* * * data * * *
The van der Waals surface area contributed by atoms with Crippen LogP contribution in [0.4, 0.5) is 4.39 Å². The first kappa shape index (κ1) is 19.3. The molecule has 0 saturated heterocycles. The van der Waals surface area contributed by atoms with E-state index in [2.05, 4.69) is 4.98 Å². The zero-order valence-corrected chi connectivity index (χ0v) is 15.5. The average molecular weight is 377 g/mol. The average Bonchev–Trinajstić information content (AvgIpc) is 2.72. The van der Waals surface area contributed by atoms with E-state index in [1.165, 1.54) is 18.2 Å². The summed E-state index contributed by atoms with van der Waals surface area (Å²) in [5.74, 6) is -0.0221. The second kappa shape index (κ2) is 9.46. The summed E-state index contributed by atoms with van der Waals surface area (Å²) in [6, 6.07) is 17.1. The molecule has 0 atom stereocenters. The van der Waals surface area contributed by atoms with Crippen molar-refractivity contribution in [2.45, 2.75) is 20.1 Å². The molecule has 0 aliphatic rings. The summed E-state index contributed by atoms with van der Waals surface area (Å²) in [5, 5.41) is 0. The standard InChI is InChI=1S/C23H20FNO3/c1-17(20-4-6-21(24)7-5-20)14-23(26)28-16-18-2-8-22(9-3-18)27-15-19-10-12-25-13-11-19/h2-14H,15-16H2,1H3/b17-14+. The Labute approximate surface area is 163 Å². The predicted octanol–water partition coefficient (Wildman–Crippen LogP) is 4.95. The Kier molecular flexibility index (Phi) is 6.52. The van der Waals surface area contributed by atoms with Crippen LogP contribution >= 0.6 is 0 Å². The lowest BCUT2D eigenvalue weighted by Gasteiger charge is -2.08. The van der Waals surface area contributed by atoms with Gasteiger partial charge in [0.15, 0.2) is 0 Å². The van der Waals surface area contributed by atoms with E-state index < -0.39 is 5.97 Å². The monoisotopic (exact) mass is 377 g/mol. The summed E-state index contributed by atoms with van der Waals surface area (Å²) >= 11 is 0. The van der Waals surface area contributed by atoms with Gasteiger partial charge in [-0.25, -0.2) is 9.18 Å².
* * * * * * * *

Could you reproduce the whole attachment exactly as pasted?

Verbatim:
The van der Waals surface area contributed by atoms with Crippen LogP contribution in [0.4, 0.5) is 4.39 Å². The first kappa shape index (κ1) is 19.3. The molecule has 0 saturated heterocycles. The van der Waals surface area contributed by atoms with E-state index in [2.05, 4.69) is 4.98 Å². The zero-order valence-corrected chi connectivity index (χ0v) is 15.5. The average molecular weight is 377 g/mol. The average Bonchev–Trinajstić information content (AvgIpc) is 2.72. The van der Waals surface area contributed by atoms with E-state index in [1.165, 1.54) is 18.2 Å². The summed E-state index contributed by atoms with van der Waals surface area (Å²) in [5.74, 6) is -0.0221. The second kappa shape index (κ2) is 9.46. The summed E-state index contributed by atoms with van der Waals surface area (Å²) in [6, 6.07) is 17.1. The molecule has 0 atom stereocenters. The van der Waals surface area contributed by atoms with Crippen molar-refractivity contribution in [2.45, 2.75) is 20.1 Å². The molecule has 0 aliphatic rings. The summed E-state index contributed by atoms with van der Waals surface area (Å²) in [5, 5.41) is 0. The standard InChI is InChI=1S/C23H20FNO3/c1-17(20-4-6-21(24)7-5-20)14-23(26)28-16-18-2-8-22(9-3-18)27-15-19-10-12-25-13-11-19/h2-14H,15-16H2,1H3/b17-14+. The Labute approximate surface area is 163 Å². The predicted octanol–water partition coefficient (Wildman–Crippen LogP) is 4.95. The Kier molecular flexibility index (Phi) is 6.52. The van der Waals surface area contributed by atoms with Crippen LogP contribution >= 0.6 is 0 Å². The lowest BCUT2D eigenvalue weighted by Gasteiger charge is -2.08. The van der Waals surface area contributed by atoms with Gasteiger partial charge in [0.15, 0.2) is 0 Å². The van der Waals surface area contributed by atoms with E-state index < -0.39 is 5.97 Å². The monoisotopic (exact) mass is 377 g/mol. The summed E-state index contributed by atoms with van der Waals surface area (Å²) >= 11 is 0. The van der Waals surface area contributed by atoms with Gasteiger partial charge in [-0.25, -0.2) is 9.18 Å².